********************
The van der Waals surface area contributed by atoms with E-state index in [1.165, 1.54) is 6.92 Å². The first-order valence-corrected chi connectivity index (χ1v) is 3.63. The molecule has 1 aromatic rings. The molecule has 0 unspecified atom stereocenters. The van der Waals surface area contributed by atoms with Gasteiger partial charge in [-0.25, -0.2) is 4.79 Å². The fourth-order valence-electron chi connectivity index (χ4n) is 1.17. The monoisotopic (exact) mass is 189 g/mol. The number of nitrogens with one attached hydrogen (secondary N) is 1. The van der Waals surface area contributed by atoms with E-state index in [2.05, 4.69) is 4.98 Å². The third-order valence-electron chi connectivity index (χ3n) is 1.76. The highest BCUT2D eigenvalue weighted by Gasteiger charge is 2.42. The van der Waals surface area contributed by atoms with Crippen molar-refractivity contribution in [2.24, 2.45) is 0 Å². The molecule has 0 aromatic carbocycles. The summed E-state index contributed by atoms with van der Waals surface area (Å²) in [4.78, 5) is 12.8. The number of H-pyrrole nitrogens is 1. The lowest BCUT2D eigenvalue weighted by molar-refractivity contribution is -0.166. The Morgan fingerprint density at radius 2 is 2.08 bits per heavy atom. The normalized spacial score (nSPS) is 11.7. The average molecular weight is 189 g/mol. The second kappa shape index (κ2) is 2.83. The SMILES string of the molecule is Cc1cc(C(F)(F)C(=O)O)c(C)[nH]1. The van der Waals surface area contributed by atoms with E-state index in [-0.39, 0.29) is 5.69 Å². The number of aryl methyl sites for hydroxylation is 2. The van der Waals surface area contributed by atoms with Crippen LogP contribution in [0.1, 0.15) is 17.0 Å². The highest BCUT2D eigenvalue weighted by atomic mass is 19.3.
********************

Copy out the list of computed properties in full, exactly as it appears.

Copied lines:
The van der Waals surface area contributed by atoms with E-state index in [1.165, 1.54) is 6.92 Å². The first-order valence-corrected chi connectivity index (χ1v) is 3.63. The molecule has 1 aromatic rings. The molecule has 0 unspecified atom stereocenters. The van der Waals surface area contributed by atoms with Gasteiger partial charge in [-0.25, -0.2) is 4.79 Å². The fourth-order valence-electron chi connectivity index (χ4n) is 1.17. The monoisotopic (exact) mass is 189 g/mol. The number of nitrogens with one attached hydrogen (secondary N) is 1. The van der Waals surface area contributed by atoms with E-state index in [2.05, 4.69) is 4.98 Å². The third-order valence-electron chi connectivity index (χ3n) is 1.76. The highest BCUT2D eigenvalue weighted by Gasteiger charge is 2.42. The van der Waals surface area contributed by atoms with Crippen molar-refractivity contribution in [2.24, 2.45) is 0 Å². The molecule has 0 aromatic carbocycles. The summed E-state index contributed by atoms with van der Waals surface area (Å²) in [4.78, 5) is 12.8. The number of H-pyrrole nitrogens is 1. The lowest BCUT2D eigenvalue weighted by molar-refractivity contribution is -0.166. The Morgan fingerprint density at radius 2 is 2.08 bits per heavy atom. The normalized spacial score (nSPS) is 11.7. The average molecular weight is 189 g/mol. The second kappa shape index (κ2) is 2.83. The SMILES string of the molecule is Cc1cc(C(F)(F)C(=O)O)c(C)[nH]1. The van der Waals surface area contributed by atoms with E-state index in [-0.39, 0.29) is 5.69 Å². The number of aryl methyl sites for hydroxylation is 2. The van der Waals surface area contributed by atoms with Crippen LogP contribution in [0.1, 0.15) is 17.0 Å². The highest BCUT2D eigenvalue weighted by atomic mass is 19.3.